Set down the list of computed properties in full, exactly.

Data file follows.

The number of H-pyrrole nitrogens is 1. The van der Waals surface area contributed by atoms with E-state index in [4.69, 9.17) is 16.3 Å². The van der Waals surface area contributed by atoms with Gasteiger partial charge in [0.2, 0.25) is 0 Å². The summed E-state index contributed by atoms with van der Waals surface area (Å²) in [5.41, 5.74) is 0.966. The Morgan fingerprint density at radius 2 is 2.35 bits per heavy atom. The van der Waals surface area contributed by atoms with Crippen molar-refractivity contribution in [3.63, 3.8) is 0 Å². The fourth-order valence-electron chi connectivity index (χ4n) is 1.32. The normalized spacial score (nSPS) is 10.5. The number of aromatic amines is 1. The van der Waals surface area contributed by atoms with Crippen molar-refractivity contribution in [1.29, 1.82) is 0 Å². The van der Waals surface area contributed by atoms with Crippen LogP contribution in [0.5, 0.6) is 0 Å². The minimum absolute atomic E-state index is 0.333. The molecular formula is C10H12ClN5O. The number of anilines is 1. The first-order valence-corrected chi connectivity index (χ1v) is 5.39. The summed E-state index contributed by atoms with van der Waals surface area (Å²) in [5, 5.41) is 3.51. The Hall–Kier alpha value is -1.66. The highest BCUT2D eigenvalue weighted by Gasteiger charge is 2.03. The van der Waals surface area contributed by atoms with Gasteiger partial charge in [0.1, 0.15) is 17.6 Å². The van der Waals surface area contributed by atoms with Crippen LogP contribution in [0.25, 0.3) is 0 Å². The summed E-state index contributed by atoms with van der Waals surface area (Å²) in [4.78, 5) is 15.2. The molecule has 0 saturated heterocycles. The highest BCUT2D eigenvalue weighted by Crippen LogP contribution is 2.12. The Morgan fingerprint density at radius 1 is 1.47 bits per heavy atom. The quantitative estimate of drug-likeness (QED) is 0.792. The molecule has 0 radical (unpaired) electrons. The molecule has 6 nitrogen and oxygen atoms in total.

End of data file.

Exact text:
The number of H-pyrrole nitrogens is 1. The van der Waals surface area contributed by atoms with E-state index in [4.69, 9.17) is 16.3 Å². The van der Waals surface area contributed by atoms with Gasteiger partial charge in [0.2, 0.25) is 0 Å². The summed E-state index contributed by atoms with van der Waals surface area (Å²) in [5.41, 5.74) is 0.966. The Morgan fingerprint density at radius 2 is 2.35 bits per heavy atom. The van der Waals surface area contributed by atoms with Crippen molar-refractivity contribution in [3.63, 3.8) is 0 Å². The fourth-order valence-electron chi connectivity index (χ4n) is 1.32. The normalized spacial score (nSPS) is 10.5. The number of aromatic amines is 1. The van der Waals surface area contributed by atoms with Crippen molar-refractivity contribution in [1.29, 1.82) is 0 Å². The van der Waals surface area contributed by atoms with Crippen LogP contribution in [0.5, 0.6) is 0 Å². The minimum absolute atomic E-state index is 0.333. The molecular formula is C10H12ClN5O. The number of anilines is 1. The first-order valence-corrected chi connectivity index (χ1v) is 5.39. The summed E-state index contributed by atoms with van der Waals surface area (Å²) in [5, 5.41) is 3.51. The Hall–Kier alpha value is -1.66. The highest BCUT2D eigenvalue weighted by Gasteiger charge is 2.03. The van der Waals surface area contributed by atoms with Gasteiger partial charge in [0.1, 0.15) is 17.6 Å². The van der Waals surface area contributed by atoms with Crippen LogP contribution in [0.25, 0.3) is 0 Å². The summed E-state index contributed by atoms with van der Waals surface area (Å²) in [4.78, 5) is 15.2. The molecule has 0 saturated heterocycles. The highest BCUT2D eigenvalue weighted by Crippen LogP contribution is 2.12. The Morgan fingerprint density at radius 1 is 1.47 bits per heavy atom. The quantitative estimate of drug-likeness (QED) is 0.792. The molecule has 0 radical (unpaired) electrons. The molecule has 6 nitrogen and oxygen atoms in total.